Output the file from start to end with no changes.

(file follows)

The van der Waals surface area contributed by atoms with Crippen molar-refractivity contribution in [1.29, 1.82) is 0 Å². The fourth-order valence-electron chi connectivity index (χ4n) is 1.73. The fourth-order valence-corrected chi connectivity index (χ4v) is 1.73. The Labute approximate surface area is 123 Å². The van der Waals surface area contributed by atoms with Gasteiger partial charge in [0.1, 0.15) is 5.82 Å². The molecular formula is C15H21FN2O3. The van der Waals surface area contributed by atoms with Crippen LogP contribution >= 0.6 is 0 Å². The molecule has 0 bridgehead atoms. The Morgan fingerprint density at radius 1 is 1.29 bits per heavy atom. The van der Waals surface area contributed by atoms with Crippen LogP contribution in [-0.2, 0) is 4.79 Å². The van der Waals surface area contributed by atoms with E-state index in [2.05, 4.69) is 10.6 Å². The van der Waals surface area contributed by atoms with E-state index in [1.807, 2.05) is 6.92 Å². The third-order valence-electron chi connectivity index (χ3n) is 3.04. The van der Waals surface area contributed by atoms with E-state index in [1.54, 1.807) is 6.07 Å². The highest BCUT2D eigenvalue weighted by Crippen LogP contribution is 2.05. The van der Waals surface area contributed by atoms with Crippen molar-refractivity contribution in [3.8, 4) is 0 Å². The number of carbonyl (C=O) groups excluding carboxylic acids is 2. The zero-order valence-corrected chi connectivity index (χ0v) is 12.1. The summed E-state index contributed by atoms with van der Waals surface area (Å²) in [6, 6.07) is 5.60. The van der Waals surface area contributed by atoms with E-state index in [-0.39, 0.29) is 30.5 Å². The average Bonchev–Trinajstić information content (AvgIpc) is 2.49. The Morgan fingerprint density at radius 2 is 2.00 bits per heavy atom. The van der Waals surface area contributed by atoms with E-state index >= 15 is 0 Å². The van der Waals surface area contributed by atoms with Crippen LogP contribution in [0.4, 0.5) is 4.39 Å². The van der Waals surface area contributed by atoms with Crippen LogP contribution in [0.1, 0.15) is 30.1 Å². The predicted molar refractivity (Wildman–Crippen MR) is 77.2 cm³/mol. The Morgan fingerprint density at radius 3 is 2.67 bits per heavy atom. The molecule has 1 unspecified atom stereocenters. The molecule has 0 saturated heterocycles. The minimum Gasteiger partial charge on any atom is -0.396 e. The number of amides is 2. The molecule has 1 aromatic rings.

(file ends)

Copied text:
The van der Waals surface area contributed by atoms with Crippen molar-refractivity contribution in [1.29, 1.82) is 0 Å². The fourth-order valence-electron chi connectivity index (χ4n) is 1.73. The fourth-order valence-corrected chi connectivity index (χ4v) is 1.73. The Labute approximate surface area is 123 Å². The van der Waals surface area contributed by atoms with Gasteiger partial charge in [0.1, 0.15) is 5.82 Å². The molecular formula is C15H21FN2O3. The van der Waals surface area contributed by atoms with Crippen LogP contribution >= 0.6 is 0 Å². The molecule has 0 bridgehead atoms. The Morgan fingerprint density at radius 1 is 1.29 bits per heavy atom. The van der Waals surface area contributed by atoms with Crippen LogP contribution in [-0.2, 0) is 4.79 Å². The van der Waals surface area contributed by atoms with E-state index in [2.05, 4.69) is 10.6 Å². The van der Waals surface area contributed by atoms with E-state index in [1.807, 2.05) is 6.92 Å². The third-order valence-electron chi connectivity index (χ3n) is 3.04. The van der Waals surface area contributed by atoms with E-state index in [1.54, 1.807) is 6.07 Å². The highest BCUT2D eigenvalue weighted by Crippen LogP contribution is 2.05. The van der Waals surface area contributed by atoms with Crippen molar-refractivity contribution in [3.8, 4) is 0 Å². The number of carbonyl (C=O) groups excluding carboxylic acids is 2. The zero-order valence-corrected chi connectivity index (χ0v) is 12.1. The summed E-state index contributed by atoms with van der Waals surface area (Å²) in [6, 6.07) is 5.60. The van der Waals surface area contributed by atoms with E-state index in [-0.39, 0.29) is 30.5 Å². The average Bonchev–Trinajstić information content (AvgIpc) is 2.49. The Morgan fingerprint density at radius 2 is 2.00 bits per heavy atom. The van der Waals surface area contributed by atoms with E-state index >= 15 is 0 Å². The van der Waals surface area contributed by atoms with Crippen LogP contribution in [0.4, 0.5) is 4.39 Å². The van der Waals surface area contributed by atoms with Crippen LogP contribution in [0.1, 0.15) is 30.1 Å². The predicted molar refractivity (Wildman–Crippen MR) is 77.2 cm³/mol. The Morgan fingerprint density at radius 3 is 2.67 bits per heavy atom. The molecule has 1 unspecified atom stereocenters. The molecule has 0 saturated heterocycles. The minimum Gasteiger partial charge on any atom is -0.396 e. The number of amides is 2. The molecule has 1 aromatic rings.